paul.hoffman at vpnc.org
Tue Sep 25 11:18:27 PDT 2012
On Sep 25, 2012, at 11:12 AM, Dave Crocker <dhc at dcrocker.net> wrote:
> On 9/25/2012 10:46 AM, Paul Hoffman wrote:
>> On Sep 25, 2012, at 10:12 AM, Heather Flanagan (RFC Series Editor)
>> <rse at rfc-editor.org> wrote:
>>> To me, there is a difference between the metadata for which the
>>> purpose is to describe the document itself and metadata that
>>> describes specific content within the document. Both are metadata,
>>> but the intent is somewhat different.
>> Fully agree, but that differentiation is irrelevant to 99% of the
>> people who will use the metadata. They care about "can I use this
>> metadata to find the RFC I want" and "can I use this metadata to
>> find the information I want in this RFC".
> So, you think the entry for the word in Wikipedia is inappropriate for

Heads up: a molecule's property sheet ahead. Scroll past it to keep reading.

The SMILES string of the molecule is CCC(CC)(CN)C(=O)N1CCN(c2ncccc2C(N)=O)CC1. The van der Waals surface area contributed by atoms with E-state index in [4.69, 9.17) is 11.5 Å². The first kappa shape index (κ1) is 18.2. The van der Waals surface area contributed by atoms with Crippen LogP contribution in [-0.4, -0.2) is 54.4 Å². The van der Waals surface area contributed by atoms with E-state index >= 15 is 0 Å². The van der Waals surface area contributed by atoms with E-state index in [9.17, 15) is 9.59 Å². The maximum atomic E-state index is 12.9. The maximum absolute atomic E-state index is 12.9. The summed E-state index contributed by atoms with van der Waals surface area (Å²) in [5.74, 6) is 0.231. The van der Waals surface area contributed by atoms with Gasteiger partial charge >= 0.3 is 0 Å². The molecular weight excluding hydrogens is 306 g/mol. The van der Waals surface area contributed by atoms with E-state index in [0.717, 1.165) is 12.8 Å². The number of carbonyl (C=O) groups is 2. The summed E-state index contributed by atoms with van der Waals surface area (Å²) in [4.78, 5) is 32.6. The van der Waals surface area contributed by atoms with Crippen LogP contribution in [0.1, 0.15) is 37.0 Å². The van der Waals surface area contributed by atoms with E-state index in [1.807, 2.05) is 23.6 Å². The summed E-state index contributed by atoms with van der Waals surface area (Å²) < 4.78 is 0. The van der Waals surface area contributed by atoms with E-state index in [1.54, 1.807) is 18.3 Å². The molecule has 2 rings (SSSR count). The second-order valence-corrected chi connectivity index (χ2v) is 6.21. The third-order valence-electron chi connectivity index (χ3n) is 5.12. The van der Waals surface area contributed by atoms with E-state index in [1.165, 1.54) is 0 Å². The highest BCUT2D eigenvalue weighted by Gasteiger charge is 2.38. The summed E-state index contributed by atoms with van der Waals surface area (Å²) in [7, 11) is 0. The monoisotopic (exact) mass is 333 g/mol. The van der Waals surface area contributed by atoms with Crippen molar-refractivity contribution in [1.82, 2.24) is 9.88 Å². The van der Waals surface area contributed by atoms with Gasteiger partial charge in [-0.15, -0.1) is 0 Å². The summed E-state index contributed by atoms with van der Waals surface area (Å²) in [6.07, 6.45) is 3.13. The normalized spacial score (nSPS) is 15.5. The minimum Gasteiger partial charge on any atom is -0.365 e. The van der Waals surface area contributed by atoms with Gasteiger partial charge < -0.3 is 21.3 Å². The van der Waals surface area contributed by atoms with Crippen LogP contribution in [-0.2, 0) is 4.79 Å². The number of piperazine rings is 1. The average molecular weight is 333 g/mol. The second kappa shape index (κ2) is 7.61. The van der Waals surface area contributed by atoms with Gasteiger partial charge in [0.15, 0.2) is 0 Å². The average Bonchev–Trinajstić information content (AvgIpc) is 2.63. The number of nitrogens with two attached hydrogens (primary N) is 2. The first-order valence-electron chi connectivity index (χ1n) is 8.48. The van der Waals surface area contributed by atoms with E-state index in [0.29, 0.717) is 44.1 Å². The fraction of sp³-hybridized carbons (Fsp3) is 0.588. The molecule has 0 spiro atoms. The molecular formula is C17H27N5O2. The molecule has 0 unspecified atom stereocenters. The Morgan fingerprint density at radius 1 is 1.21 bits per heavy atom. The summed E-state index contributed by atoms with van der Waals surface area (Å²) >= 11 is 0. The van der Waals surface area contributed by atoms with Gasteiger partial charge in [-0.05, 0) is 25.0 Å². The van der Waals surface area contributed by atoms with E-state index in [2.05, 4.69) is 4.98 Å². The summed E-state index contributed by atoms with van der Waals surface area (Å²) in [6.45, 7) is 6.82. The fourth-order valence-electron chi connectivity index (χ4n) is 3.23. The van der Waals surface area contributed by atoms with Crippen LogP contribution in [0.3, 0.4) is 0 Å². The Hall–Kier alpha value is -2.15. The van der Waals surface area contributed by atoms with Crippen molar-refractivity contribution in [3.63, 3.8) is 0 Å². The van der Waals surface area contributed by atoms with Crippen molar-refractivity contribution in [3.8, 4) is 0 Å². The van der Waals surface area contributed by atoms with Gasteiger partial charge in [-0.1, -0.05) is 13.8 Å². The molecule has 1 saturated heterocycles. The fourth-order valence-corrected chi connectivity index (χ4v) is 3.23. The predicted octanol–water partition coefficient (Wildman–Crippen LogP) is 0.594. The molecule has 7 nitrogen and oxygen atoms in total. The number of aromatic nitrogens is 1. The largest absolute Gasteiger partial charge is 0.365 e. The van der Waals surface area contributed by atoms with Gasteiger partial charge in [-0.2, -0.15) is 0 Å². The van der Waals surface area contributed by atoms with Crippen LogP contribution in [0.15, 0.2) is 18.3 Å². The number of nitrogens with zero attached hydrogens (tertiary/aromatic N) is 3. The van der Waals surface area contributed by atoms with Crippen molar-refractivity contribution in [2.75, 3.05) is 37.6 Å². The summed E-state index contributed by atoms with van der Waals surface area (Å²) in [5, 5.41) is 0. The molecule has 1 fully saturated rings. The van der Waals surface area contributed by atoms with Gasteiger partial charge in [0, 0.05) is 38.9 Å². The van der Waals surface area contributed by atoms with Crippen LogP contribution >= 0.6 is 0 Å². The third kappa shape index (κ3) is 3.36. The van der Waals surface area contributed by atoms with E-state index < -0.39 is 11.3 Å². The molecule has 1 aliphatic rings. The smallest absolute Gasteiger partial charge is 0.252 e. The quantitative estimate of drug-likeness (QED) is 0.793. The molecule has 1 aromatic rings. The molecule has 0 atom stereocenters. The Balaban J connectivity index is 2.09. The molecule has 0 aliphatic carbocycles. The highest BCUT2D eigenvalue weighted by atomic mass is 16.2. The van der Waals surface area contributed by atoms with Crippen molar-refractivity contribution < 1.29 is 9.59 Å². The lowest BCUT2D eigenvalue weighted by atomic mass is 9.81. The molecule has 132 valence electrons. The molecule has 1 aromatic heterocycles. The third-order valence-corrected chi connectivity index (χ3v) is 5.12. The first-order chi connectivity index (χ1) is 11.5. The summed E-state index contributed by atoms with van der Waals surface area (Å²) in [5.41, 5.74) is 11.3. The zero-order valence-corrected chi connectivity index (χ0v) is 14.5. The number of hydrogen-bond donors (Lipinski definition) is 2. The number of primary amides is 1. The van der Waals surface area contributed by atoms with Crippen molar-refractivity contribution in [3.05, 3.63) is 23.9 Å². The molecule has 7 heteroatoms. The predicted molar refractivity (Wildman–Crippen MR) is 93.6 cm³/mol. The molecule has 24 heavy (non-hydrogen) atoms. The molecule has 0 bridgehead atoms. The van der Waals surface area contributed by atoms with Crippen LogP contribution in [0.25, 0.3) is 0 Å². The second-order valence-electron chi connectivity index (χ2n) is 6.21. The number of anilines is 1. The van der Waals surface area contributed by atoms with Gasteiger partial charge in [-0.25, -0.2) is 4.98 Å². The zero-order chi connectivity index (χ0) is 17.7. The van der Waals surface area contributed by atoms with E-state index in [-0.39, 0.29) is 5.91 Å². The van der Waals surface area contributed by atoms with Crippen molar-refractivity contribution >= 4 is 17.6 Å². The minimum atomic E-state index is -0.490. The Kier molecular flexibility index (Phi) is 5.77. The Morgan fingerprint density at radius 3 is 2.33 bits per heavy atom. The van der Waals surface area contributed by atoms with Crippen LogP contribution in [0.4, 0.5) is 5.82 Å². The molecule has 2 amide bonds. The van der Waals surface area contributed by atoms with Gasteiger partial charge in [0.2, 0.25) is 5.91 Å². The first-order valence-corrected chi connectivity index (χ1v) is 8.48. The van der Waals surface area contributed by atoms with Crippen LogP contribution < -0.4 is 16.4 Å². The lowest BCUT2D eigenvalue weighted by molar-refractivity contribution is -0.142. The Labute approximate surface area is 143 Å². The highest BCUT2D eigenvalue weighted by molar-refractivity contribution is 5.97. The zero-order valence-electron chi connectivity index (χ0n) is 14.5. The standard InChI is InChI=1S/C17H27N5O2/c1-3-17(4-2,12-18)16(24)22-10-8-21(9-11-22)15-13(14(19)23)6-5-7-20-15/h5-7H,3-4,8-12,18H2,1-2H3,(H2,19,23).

> 99% of the people who use the term?
In this context, yes.
> The fact that most people on the consumer side do not have to deal with
> structural metadata does not justify using the term to exclude that use.
Correct. In fact, no one suggested that structural metadata be excluded for any reason.
>>> This is in line with Dave's pointer to the wikipedia entry. The
>>> distinction between structural metadata (e.g., the structure that
>>> holds a code component*) and descriptive metadata (e.g., category
>>> of the RFC**) seems useful.
>> To whom? This is a serious question. The RFC Editor should produce
>> metadata that is of the widest value. Producing two unrelated sets
>> of metadata doesn't seem to meet that goal.
> Exactly. Useful to producers (and designers) as well as consumers.
> This is a standard term of art in computer science (and probably some
> other information sciences.) Let's not re-define it.
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